‘If he has a conscience he will suffer for his mistake. That will be punishment — as well as the prison.”
— Fyodor Dostoevsky, “Crime and Punishment,” Chapter 19.
Incarceration was never an option for misbehaving Walla Walla High School classmates. Interesting, though, are sentencing options meted out by the student-directed Judicial Board of Control that oversaw infractions in the early part of the last century.
Retired Whitman College librarian Joe Drazan came across a fascinating, original, handwritten ledger from Wa-Hi, circa 1918-1920, which lists rules students broke and ensuing reparations, as well as a Student Handbook for 1927.
“I quickly digitized the whole thing,” said Joe, who has documented countless newspaper photos, articles and advertisements compiled in DVD format and available at area libraries as a fundraiser.
“Many names you will recognize as somebody’s grandfather or other known figure in town,” he noted.
Perusing the information, Joe observed that students most often offended common sensibilities during weekly auditorium assemblies. “Talking, whispering, passing notes, climbing over the seats, carving in the seats. Study hall and hallways were monitored closely for the same plus for running and standing (loitering, I presume).”
“‘Puppy Love’ is an offense I have not figured out yet, but may be tantamount to today’s public displays of affection — PDAs — (if they even call them that anymore). Flirting is mentioned only once separately, so Puppy Love must be more serious and common.”
Another offense is lockstepping in the halls, and walking more than three abreast was considered a no-no. Boys and girls got in trouble for matching pennies, a serious violation.
Joe said punishments included seating in “criminal row” at assemblies, assignment to the “Pest room” (detention?), changing study halls (relocating), learning and reciting multiple lines of poetry and writing essays.
To see more of Joe’s work, go to www.wallawalladrazanphotos.blogspot.com.
With interesting finds you’d like to share or to ask questions, email Joe at firstname.lastname@example.org.
Leslie and Russell Kroum were in the right place at the right time when they came upon an injured dog in desperate shape that strayed into their Hilltop Acres yard off Stateline Road.
The wee guy that Leslie says appears to be a purebred 5-year-old Lhasa apso “had really given up living when he finally let us catch him.”
He’d been spotted in the neighborhood for about three days when Leslie saw him walk out of their garage side-by-side with Mel, their female tortoiseshell cat.
“At one point he gave up running from us and we found him lying under a bush. We were able to pick him up. My (firefighter) husband helped assess his injuries and felt he was savable so I contacted a vet on call” said Leslie, a school counselor who commutes to Kennewick and is a dog trainer on the side.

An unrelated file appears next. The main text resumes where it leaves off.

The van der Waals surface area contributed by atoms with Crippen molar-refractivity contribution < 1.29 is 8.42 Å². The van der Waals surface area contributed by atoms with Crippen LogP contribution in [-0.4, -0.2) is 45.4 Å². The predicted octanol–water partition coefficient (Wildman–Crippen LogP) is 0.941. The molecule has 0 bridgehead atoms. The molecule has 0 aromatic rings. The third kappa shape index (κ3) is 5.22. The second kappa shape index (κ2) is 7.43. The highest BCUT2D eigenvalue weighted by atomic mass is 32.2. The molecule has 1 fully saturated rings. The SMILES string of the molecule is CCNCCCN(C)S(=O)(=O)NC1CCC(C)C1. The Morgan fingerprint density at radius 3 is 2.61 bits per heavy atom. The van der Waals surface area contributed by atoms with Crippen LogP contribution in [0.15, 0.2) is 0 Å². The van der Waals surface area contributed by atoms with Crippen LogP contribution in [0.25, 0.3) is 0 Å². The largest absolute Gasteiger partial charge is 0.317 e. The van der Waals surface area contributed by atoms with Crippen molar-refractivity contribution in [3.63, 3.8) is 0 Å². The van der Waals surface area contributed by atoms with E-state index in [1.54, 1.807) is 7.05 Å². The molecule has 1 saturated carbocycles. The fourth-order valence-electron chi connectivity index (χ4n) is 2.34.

The Kroums dubbed him Pirate, as one of his severely damaged eyes needed to be surgically extracted.
The canine also needed sedation and medication to remove maggots from his wounds and lab work to determine damage to any internal organs from being in the elements, she said.
“Our local shelter or community support is the only hope for this little fella. We just need to let the community know to help donate to our local organizations for situations such as this so our fur buddies can continue to be taken care of,” Leslie said.
Friends and acquaintances have already been contributing funds for Pirate’s care.
Russell took Pirate to the shelter after an overnight stay with the Kroums. At Animal Clinic East, Pirate’s eye was removed, his wounds cleansed, ears voided of cheatgrass and body hair totally shaved off because it was matted beyond redemption.
“His prognosis is great,” Leslie added. The Kroums are fostering him as he heals, helping keep watch on the drains in and around his injured eye area. “Everyone who handles him says he is a doll,” she said.
“The shelters have emergency funds for this sort of thing but you can see how one surgery can deplete that fund,” she added. To that end, Leslie posted the circumstances on Facebook at Leslie Stubbs Kroum and a local business owner sent out a challenge to match his $100 donation. A California business owner responded with a match. “I think there is both an awareness opportunity here and a civic opportunity,” Leslie said. Donations may be made to Blue Mountain Humane Society, 7 E. George St.
Leslie plans to do follow-up care and training, using the power of her dog pack to help him get comfortable with the loss of his eye. She will guide him with light leash pressure and release to encourage him to get familiar with walking on a lead, as he appeared skittish earlier. “He will be crate trained and obviously is good around cats,” she added. He will be adoptable as soon as he heals. Direct adoption inquiries to Michelle Miller at BMHS, 525-2452.
Etcetera appears in daily and Sunday editions. Annie Charnley Eveland can be reached at email@example.com or afternoons at 526-8313.